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The Saving Money Gene

Some people are born with the saving money gene, but most aren’t. So what is this gene? Think about the group of people that you know.  There is a good chance that there a small number of them that always seem to have money in the bank. These probably aren’t your friends who are always buying a brand new car, living in an oceanfront condo, or vacationing at the Ritz. They aren’t the friends who make the most money, but they always have a good job. These people are willing to go out to dinner at Mellow Mushroom with you, but you will never catch them at Ruth’s Chris unless it is a corporate event. Money never seems to be a big issue with these people in a good way or a bad way, and they never seemed stressed about it.  How do they do it?

People born with the saving gene aren’t really concerned with any ostentatious displays of wealth or how well they are doing, because they measure their wealth in a completely different way. The people born with this gene measure their wealth in savings, not in how much they own or how much other people think they make. They routinely make good decisions about money, or even small sacrifices, that you would probably never notice unless you looked for them. Do you have what it takes to become a saver? Here are five things that you could do to be more like your friend who always has money.

  1. Stop buying on credit: Think about how many monthly payments you currently have and their total value. You most likely have to pay rent or a mortgage, household bills, a cell phone bill, a car payment and car insurance ever month. Now, you might also pay student loans, a second mortgage, or an insurance policy. These are not the payments that essential to our daily lives, but optional payments in that you made a choice to take them on and it most likely was for a decent reason.  Now think about all those other monthly payments that you make for other reasons. This group includes monthly payments to credit cards, timeshares, loans for furniture or appliances, boat loans, loans for a vehicle other than your main car, loans for household improvements, Netflix, premium movie channels, magazines, newspapers, gym memberships, and the thousands of new businesses that are popping up using the trendy “subscription” model that will send you food, clothing, razors, or other boxes of junk that you certainly don’t need and most likely won’t use. I bet if you totaled all of your monthly payments, you would find that there isn’t any money left to save.  Rule: If you can’t pay cash for it, don’t buy it until you can.
  2. Stop spending money before you have it: People with the saving gene don’t think about what they are going to buy with their tax refund. In fact, they probably planned their monthly tax withholding so that they don’t get a tax refund, because that is just like giving an interest free loan to the government for a year. If they do get a refund, they can’t wait to put it in their emergency fund or apply it to next years IRA. Rule: Saving money and seeing your balance grow is more exciting that getting that new toy.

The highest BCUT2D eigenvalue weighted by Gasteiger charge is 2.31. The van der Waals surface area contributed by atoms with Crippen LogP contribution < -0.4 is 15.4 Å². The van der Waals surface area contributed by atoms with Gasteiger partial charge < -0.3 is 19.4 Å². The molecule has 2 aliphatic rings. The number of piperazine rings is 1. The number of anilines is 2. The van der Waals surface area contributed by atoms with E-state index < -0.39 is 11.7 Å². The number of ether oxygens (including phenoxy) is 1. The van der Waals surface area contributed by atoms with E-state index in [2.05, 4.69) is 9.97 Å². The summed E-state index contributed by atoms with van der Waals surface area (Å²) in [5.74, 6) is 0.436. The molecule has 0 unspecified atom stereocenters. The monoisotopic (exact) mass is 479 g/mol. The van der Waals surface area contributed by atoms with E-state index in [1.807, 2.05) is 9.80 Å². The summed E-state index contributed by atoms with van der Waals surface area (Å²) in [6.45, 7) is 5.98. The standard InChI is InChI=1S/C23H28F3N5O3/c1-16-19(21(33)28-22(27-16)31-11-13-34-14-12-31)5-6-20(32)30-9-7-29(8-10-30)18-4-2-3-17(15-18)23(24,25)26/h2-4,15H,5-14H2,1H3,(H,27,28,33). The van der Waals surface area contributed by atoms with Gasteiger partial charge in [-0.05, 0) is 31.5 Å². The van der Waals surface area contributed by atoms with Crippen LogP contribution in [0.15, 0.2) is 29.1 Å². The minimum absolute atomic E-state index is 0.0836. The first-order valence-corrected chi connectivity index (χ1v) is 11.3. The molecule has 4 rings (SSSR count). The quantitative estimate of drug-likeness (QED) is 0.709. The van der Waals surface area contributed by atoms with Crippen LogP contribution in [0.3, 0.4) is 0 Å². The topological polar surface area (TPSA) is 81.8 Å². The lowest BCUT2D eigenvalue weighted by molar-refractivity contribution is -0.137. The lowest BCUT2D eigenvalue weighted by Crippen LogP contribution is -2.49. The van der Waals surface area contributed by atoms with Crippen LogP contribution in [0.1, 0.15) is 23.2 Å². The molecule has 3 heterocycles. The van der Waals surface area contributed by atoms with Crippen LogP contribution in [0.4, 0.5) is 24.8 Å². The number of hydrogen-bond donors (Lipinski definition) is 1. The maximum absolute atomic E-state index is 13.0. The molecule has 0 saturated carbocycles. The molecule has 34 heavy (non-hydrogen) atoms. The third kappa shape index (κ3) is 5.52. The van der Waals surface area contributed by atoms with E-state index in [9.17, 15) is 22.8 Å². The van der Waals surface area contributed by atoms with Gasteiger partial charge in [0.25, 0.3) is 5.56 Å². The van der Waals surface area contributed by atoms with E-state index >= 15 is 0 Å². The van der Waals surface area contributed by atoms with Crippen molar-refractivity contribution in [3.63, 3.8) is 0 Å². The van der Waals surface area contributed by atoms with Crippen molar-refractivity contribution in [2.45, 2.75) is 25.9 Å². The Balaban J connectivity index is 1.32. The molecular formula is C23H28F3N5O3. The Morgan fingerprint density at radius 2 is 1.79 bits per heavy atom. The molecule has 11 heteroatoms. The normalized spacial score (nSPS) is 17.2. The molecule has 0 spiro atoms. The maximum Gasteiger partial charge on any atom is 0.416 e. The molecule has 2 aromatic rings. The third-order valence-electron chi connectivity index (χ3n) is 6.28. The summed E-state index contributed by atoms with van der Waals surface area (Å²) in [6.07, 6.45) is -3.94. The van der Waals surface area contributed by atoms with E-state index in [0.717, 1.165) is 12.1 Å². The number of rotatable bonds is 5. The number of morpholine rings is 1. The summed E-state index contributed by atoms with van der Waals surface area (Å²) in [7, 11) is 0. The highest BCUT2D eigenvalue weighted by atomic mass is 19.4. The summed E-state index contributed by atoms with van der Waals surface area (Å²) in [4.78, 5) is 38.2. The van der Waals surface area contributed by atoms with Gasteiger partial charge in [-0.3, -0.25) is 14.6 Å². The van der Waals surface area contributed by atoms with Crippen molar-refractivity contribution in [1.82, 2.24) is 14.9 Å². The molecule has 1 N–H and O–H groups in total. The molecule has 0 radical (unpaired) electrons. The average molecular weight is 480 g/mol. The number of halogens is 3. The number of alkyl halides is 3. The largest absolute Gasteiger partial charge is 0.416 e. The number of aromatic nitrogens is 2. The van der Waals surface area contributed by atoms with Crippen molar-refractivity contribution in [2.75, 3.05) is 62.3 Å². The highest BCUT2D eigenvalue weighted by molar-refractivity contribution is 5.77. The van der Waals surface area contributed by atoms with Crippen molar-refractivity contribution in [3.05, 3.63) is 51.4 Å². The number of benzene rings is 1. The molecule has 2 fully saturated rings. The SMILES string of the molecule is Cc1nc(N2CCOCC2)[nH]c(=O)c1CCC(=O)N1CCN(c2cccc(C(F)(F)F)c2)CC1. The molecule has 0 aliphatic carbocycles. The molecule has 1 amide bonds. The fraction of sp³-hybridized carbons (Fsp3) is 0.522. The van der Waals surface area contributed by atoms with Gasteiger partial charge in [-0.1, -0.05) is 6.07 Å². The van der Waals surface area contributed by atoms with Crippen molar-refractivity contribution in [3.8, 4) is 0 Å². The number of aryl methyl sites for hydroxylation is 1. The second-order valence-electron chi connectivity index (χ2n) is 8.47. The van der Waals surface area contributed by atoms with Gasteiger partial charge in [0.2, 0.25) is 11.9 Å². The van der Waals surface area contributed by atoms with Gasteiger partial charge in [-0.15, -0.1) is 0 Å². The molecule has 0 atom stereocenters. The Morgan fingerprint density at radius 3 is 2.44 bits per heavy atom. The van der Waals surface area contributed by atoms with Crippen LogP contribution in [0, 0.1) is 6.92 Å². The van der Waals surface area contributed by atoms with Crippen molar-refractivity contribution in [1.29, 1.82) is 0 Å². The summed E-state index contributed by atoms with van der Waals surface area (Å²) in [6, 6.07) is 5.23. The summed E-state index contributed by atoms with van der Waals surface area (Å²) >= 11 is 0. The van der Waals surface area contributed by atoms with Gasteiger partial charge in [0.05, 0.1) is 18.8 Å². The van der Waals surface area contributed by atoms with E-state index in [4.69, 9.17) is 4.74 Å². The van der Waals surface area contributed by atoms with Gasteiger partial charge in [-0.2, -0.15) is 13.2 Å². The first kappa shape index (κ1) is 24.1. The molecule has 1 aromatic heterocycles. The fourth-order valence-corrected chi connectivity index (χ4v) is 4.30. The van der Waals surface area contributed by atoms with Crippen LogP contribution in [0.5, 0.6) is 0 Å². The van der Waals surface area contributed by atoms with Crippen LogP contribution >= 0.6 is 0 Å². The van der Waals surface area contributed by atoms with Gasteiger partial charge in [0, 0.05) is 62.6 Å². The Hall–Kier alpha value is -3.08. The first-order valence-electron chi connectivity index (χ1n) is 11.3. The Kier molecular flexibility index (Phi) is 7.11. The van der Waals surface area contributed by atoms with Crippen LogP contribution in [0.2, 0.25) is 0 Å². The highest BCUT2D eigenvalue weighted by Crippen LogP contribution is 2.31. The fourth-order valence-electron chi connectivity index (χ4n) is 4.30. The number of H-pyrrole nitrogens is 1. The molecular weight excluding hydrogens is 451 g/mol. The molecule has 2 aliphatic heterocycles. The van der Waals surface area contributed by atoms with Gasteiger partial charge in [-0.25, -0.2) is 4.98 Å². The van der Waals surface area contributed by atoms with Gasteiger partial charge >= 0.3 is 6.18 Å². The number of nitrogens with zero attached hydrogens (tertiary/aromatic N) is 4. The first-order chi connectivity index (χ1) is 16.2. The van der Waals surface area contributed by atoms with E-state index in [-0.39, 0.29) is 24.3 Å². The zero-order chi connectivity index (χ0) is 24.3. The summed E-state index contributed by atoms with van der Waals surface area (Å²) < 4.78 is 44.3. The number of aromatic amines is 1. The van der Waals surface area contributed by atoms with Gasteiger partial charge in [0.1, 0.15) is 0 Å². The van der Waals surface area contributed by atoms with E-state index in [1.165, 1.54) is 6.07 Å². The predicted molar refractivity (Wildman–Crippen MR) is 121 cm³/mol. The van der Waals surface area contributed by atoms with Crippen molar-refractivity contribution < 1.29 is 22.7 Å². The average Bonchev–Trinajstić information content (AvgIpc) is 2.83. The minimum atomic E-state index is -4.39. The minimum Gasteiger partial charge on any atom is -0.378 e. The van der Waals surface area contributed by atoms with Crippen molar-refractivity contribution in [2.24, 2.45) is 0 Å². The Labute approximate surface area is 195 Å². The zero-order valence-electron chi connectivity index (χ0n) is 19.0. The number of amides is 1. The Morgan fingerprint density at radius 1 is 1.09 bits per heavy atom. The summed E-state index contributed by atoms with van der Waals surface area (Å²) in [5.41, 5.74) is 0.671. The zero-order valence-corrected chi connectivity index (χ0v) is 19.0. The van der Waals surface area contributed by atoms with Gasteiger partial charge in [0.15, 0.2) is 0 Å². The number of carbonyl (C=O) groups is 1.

3. Pay yourself first: Before you calculate how much house or car you can afford using online calculators, subtract 10% of your gross salary. This is the minimum you should be saving every year, and the best way to save it is to pretend that you never had it. I bet you can still get a pretty nice house with 10% less money, and you won’t be robbing your future to pay for it. Rule: Put money away before it hits your bank account is the best way to save.
  4. Think long-term: In this world of social networks, cell phones, and free two day shipping, people are used to getting everything immediately. Short-term thinking is the way of the world. However, financial success requires long-term thinking, like most important things in life. Can you forgo the instant gratification of getting a new car for the long-term gratification of financial success? I guarantee you that your friend with the savings gene can, and has done this. Rule: There is no short-term savings plan that can yield big results. 
  5. Victim mentality: Has anyone else noticed that everyone is a victim of circumstances these days? Finances are no different. If you think of yourself as a victim of never having money, it will be self-perpetuating. People who always have money picture themselves as financially independent in the future, if they aren’t already. They plan for life’s curveballs, and when they happen, you will never hear them complain. They take active steps to make their lives better rather than blaming their circumstances on a situation. The only person that they blame for their own circumstance is themselves.  Rule: If you can’t see yourself as financially independent, you never will be.